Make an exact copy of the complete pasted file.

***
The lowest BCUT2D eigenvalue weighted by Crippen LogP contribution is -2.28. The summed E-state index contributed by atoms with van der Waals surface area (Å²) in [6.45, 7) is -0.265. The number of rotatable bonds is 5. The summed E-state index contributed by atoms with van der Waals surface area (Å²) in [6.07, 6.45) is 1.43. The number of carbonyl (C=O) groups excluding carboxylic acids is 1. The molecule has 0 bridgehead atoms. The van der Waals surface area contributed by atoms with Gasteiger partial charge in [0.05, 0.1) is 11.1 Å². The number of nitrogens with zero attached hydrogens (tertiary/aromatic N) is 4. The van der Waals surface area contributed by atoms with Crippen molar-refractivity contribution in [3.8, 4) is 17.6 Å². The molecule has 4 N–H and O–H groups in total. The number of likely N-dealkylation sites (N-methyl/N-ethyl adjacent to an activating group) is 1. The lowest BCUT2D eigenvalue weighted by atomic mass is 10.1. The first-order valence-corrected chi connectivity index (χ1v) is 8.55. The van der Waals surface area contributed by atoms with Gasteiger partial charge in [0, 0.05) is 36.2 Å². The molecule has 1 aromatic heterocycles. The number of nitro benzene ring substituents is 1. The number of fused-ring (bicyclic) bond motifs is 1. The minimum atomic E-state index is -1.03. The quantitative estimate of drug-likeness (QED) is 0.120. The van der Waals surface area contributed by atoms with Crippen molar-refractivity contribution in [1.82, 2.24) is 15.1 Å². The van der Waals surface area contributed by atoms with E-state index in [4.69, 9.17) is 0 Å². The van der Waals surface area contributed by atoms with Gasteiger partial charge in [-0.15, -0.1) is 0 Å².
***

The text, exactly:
The lowest BCUT2D eigenvalue weighted by Crippen LogP contribution is -2.28. The summed E-state index contributed by atoms with van der Waals surface area (Å²) in [6.45, 7) is -0.265. The number of rotatable bonds is 5. The summed E-state index contributed by atoms with van der Waals surface area (Å²) in [6.07, 6.45) is 1.43. The number of carbonyl (C=O) groups excluding carboxylic acids is 1. The molecule has 0 bridgehead atoms. The van der Waals surface area contributed by atoms with Gasteiger partial charge in [0.05, 0.1) is 11.1 Å². The number of nitrogens with zero attached hydrogens (tertiary/aromatic N) is 4. The van der Waals surface area contributed by atoms with Crippen molar-refractivity contribution in [3.8, 4) is 17.6 Å². The molecule has 4 N–H and O–H groups in total. The number of likely N-dealkylation sites (N-methyl/N-ethyl adjacent to an activating group) is 1. The lowest BCUT2D eigenvalue weighted by atomic mass is 10.1. The first-order valence-corrected chi connectivity index (χ1v) is 8.55. The van der Waals surface area contributed by atoms with Gasteiger partial charge in [0, 0.05) is 36.2 Å². The molecule has 1 aromatic heterocycles. The number of nitro benzene ring substituents is 1. The number of fused-ring (bicyclic) bond motifs is 1. The minimum atomic E-state index is -1.03. The quantitative estimate of drug-likeness (QED) is 0.120. The van der Waals surface area contributed by atoms with Crippen molar-refractivity contribution in [1.82, 2.24) is 15.1 Å². The van der Waals surface area contributed by atoms with E-state index in [4.69, 9.17) is 0 Å². The van der Waals surface area contributed by atoms with Gasteiger partial charge in [-0.15, -0.1) is 0 Å².